IT'S a tense time for school leavers who are just days away from finding out their OP scores.
So much effort and ambition are invested in one number that will probably determine the next step on life's path.
Some teenagers will be disappointed with their results, and Brisbane author Rebecca Sparrow has a message for them - an OP score isn't a guarantee of success or failure.
"Having a fabulous OP score is not a guarantee for anything. The same way that not getting the score you want will not give you your dreams," she counsels.
"The most successful people in life are the most resilient. We are all going to be knocked down, fired and screw up, but the ability to get up and keep going will be the difference to being successful."
Ms Sparrow, in her fifth book Find your Feet (the 8 other things I wish I had known before I left high school), offers her views on how to succeed.
"What's invisible to young women is that they admire successful people but they don't realise the tough steps it took to get there," she says.
"But the screw-ups in life are as important as the successes because it moves us towards the end goal.
"I think the single most important lesson for teenagers to know is that nothing ruins your life forever.
"You will get through it and people will forget and, if you have family and your friends, you will be okay."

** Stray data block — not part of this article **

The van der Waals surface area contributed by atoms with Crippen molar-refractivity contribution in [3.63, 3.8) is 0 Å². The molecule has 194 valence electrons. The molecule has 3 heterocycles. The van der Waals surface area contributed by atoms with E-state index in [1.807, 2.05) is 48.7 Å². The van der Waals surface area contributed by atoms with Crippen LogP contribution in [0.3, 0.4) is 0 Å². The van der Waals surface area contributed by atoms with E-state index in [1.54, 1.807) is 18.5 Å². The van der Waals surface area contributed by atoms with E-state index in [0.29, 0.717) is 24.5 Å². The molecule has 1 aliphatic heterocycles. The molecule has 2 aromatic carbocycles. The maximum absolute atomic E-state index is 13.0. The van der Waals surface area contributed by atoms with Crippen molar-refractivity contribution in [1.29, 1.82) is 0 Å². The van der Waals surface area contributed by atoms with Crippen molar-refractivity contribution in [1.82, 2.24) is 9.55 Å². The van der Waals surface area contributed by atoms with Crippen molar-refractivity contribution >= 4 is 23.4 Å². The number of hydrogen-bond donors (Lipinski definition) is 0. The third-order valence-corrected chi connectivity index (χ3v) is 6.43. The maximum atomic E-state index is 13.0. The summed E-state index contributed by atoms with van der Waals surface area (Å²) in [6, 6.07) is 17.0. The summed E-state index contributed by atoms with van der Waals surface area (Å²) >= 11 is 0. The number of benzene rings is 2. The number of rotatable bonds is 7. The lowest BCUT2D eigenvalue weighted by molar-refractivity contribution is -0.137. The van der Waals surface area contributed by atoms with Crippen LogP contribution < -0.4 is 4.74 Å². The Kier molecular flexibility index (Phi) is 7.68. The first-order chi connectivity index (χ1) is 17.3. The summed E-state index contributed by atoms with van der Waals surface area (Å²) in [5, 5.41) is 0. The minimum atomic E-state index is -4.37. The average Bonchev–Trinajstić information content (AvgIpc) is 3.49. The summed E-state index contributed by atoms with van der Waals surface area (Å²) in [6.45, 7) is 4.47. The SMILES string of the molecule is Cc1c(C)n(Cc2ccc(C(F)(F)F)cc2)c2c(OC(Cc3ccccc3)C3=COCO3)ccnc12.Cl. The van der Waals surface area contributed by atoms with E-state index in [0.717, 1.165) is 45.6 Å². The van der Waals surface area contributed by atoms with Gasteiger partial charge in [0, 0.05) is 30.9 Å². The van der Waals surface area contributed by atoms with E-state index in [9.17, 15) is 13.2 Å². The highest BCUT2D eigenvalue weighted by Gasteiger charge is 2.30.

When you look at some high achievers, being "knocked down" almost seemed like a prerequisite to getting on in life.
Beatle John Lennon left school with a blemished report card; he certainly stood out for all the wrong reasons.
His detention sheets from the mid-1950s, when he was 15, show he was a troublemaker.
Teachers describe Lennon as a "class-clown" and a "nuisance".
Lennon, at 16, failed all of his "0" level exams and was more interested in art and music than doing well in school.
How much would the world have missed out on if Lennon had concentrated more on his geography than on his music?
One of his recollections about his school days gives a hint of the unique, philosophical adult he would become.
"When I was five years old, my mother always told me that happiness was the key to life," he recalled.
"When I went to school, they asked me what I wanted to be when I grew up. I wrote down 'happy'.
"They told me I didn't understand the assignment, and I told them they didn't understand life."
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